My post about Wyeth's recent passing is here.

Bookmark The Colorist to follow my month of daily posts.

16 May, 2009

In Brief

6.5" x 4"
Original Pastel
Casey Klahn

Brevity is the soul of Twit.

My Twitter page.

15 May, 2009

Good Stuff to Know for Bloggers

Brushing up on my article writing powers. This was the best advice I found, and you'll thank me for linking it. Now we can all write like the pros.

Public Service Announcement. Trouble with Alien Abductions? Your solution may be here. Haven't tried it myself.

13 May, 2009

Everything Matisse

"Exactitude is Not Truth," Henri Matisse

I finally found the mother lode of internet data on Henri Matisse. Why did that take so long? henri-matisse.net rocks! Thanks to Museworthy for the link.

12 May, 2009

Native Tree

Native Tree
@ 9" x 9"
Casey Klahn

Here comes a series of landscapes based on a river theme, with strong color notes and tonal expressions.

11 May, 2009

Twitter-Pation. Social Networking and an Online Poll

Pastels in a Box
Photo: Casey Klahn

In a surprise to myself, I have to say that I am really liking Twitter. Social networking sights are low on my radar, but I got talked into following Twitter and the pool of acquaintances one makes there is bigger than at Blogger. It must be because the commitment required for art blogging is significant, but Twit-ting is easy as pie.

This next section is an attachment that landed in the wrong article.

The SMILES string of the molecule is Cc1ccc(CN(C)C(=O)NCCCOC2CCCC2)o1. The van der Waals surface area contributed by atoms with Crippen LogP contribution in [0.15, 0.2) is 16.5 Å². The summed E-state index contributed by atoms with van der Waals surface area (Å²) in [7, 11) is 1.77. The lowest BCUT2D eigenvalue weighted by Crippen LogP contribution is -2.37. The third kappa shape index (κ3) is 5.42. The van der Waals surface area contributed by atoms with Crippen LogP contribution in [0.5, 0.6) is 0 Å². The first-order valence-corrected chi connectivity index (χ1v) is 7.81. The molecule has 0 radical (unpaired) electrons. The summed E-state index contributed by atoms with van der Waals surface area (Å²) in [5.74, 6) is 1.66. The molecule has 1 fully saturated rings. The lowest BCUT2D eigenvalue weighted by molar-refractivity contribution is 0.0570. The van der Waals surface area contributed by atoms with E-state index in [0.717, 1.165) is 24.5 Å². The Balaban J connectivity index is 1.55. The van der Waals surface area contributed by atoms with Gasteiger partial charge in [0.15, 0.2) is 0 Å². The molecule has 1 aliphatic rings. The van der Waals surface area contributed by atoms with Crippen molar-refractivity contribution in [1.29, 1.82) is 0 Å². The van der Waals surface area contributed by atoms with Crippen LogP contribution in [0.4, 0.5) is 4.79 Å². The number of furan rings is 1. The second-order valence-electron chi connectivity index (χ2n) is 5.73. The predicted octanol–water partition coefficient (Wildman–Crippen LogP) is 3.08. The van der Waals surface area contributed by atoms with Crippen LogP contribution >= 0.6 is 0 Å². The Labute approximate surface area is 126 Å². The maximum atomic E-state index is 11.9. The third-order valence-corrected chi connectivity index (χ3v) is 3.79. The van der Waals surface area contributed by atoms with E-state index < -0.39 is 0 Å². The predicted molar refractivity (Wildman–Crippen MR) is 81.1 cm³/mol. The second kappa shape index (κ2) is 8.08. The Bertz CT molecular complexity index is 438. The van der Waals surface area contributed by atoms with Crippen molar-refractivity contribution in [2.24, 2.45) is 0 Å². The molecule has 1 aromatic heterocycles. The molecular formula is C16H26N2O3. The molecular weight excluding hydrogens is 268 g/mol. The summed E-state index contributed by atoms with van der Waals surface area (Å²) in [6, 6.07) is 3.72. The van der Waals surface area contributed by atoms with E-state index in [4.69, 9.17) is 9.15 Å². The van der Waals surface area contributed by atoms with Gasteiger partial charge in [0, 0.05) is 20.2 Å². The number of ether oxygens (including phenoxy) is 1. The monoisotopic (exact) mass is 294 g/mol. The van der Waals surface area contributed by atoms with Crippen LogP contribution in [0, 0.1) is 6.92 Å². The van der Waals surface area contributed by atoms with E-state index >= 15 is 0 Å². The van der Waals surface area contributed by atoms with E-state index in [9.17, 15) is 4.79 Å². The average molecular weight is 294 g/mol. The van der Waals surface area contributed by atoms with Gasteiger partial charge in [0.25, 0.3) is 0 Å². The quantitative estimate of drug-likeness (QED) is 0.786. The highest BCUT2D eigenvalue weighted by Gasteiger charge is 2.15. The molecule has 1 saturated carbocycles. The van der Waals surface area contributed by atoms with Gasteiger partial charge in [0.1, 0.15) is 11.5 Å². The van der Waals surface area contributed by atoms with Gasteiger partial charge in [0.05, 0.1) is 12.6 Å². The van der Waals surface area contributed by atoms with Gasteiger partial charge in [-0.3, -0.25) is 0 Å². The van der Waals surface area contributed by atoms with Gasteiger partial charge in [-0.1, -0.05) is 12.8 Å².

Here are some great artists and others whom I have "met" on Twitter.

Diego Sierro at Diego Sierro.
Liz Massey at Write Livelihood.
Alissa Fereday at Fearlessartz.
Jennifer Robin at Robin's Woods.

Not to be left behind, Twitter has a blog.

To follow me on Twitter, go here. CUL8R.

Online Poll. Did you notice that I am trying a stretch template for The Colorist? I am evaluating whether stretch makes text more readable, but don't want to diminish the graphic content of my artist blog. Turns out that the images are the same physical size, but relationships of text, negative space and images are different. Please take the poll at the top right, and choose "New Stretch is Better," "Old Style with Neg. Space Much Better," "Unsure" or "Whatever! Blog On!" A quick look at my peerage shows that most artist bloggers are using the basic layout template, which provides healthy negative space at the left and right margins of the page.